The triumph of digital is practically complete. Now is a moment when digital competency – or the knowledge, know-how, and understanding necessary to make effective moves in the contemporary era – has moved beyond specialized organizational pockets and boutiques and is moving throughout entire organizations. The spread of this knowledge is not complete by any means, but our clients today are, by leaps and bounds, better prepared and more knowledgeable about how to navigate the landscape and confront the changes to business and culture that digital tools have wrought. This triumph of digital means more than knowing how to make the most out of social media or whether to let personal devices onto your IT system. As Aaron points out in his letter commemorating Undercurrent's fifth anniversary, digital has moved beyond status as a set of tools or platform-specific solutions to problems. "Digital isn't a place," he writes, "It's not even a pace. It's an operating system. A method of dealing with the most complex and rapidly changing dynamics we've ever experienced." Approaching problems from a digital worldview requires more than creating new tools to solve problems. It requires designing systems that respond to the ways our assumptions, behaviors, practices, sensibilities, expectations, and processes of meaning making have changed.
As much as connectivity and computerization provide us with devices, modes of access and methods of publishing that outstrip what was previously possible, they also give rise to a new set of cultural assumptions about what our interactions with each other should be.
- Applying a digital world view means approaching problems in a manner responsive to these assumptions, which, at the very least, encourage empowerment and agency at the individual level (people expect to solve problems themselves and struggle when they are unable to take action to resolve issues) and ongoing processes of improvement (regular experimentation, regular refinement).
- It means designing for a world defined increasingly by individualism, globalization, and postnationalism, to steal from Indiana University's Mark Deuze.
- It means creating systems primed for people who are used to porous boundaries between categories and roles and fluid hierarchies of participation (shifting between consumer and producer almost simultaneously).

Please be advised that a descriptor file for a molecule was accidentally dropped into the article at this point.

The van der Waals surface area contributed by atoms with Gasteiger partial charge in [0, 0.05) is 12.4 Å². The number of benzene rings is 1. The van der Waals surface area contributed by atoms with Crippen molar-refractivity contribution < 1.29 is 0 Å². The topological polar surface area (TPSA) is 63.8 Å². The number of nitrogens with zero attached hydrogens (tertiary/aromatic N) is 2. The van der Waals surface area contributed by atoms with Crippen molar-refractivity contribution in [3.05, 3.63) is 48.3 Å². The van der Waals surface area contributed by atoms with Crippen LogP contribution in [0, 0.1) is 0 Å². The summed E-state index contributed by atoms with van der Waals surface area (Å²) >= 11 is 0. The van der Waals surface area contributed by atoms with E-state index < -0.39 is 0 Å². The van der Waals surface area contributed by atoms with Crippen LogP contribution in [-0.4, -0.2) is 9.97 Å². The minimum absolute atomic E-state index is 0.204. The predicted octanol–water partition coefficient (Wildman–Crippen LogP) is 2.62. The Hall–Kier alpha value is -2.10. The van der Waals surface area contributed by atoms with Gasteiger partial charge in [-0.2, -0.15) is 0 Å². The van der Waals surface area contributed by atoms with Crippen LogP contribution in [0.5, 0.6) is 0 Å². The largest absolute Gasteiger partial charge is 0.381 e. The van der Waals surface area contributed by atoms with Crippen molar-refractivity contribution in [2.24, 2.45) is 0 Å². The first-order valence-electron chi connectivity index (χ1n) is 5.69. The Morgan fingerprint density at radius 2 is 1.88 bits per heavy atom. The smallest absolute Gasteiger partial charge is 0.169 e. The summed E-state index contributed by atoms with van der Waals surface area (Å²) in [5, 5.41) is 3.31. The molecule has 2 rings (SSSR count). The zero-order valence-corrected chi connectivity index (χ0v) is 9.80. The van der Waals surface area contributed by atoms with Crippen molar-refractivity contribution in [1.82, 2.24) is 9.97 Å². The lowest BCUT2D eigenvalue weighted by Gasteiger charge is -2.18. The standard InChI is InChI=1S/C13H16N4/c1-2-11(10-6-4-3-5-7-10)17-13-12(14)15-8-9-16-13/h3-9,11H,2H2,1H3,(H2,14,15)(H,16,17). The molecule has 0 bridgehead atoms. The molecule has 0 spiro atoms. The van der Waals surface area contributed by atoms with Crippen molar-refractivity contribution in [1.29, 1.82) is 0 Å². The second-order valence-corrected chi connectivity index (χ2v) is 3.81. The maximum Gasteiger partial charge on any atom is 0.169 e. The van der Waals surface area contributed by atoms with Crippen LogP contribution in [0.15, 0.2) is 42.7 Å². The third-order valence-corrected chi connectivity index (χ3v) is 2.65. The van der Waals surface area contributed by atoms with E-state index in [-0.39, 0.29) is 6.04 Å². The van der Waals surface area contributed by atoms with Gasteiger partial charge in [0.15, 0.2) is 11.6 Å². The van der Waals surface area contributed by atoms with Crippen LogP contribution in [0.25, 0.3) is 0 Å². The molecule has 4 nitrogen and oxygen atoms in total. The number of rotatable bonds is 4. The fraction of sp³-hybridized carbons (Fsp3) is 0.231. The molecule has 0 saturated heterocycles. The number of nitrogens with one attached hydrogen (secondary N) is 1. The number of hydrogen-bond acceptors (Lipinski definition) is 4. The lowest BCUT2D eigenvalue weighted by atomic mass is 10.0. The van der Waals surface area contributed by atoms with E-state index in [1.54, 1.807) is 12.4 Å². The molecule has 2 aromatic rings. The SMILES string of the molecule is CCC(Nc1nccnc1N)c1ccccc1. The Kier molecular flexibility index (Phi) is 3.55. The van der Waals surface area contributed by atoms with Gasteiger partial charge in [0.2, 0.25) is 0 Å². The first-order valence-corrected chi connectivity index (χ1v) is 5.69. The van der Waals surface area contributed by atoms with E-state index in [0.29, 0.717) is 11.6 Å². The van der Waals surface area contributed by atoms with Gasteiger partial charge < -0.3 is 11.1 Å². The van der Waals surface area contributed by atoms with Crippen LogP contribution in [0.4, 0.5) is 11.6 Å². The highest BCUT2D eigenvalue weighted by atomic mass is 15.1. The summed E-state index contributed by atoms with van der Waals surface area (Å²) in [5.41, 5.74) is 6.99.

- It means designing for people who are used to writing as much as they are reading. Indeed, as David Weinberger notes, the way we come to understand things in the digital era is different because "our information technologies are precisely the same as our communication technologies," the effect being that the process of learning something and the process of publishing that thing are one in the same (see Too Big To Know, p.35).
This is the beginning of a larger project I have been thinking about for a while that speaks to the principles that comprise digital culture and the role they play in shaping our approach to problems and recognizing success. I am hardly the first to ponder this problem, and I expect this project to morph in contradictory ways before it is resolved. Nevertheless, I want to introduce the first core principle that is fundamental to designing systems that are responsive to digital culture – iterative change.
Principle 1: Iterative change
Iterative has become the de rigueur model of development for much of the software world, and most of the most successful companies developed in the wake of Web 2.0 live in a status of "permanent beta." Indeed, when Tim O'Reilly and John Battelle reflected up on the defining characteristics of Web 2.0 in 2009, they highlighted the end of the software release cycle as a defining development, resulting as it had, in "fundamental changes" in the business model for successful internet companies. Moving away from a determined release cycle and into a state of constant, regular improvement brings with it an apparent set of advantages – a drive to create smaller changes, and enlisting users as co-developers in the process of refining and developing as tool or service. It means putting less at risk, and allows smaller, leaner teams to develop products that evolve with use and respond to the environment around them. Fail early and often, is the moniker, but make those failures survivable. Successful digital systems are built not only to tolerate a degree of failure but also to use that failure for evolutionary benefit.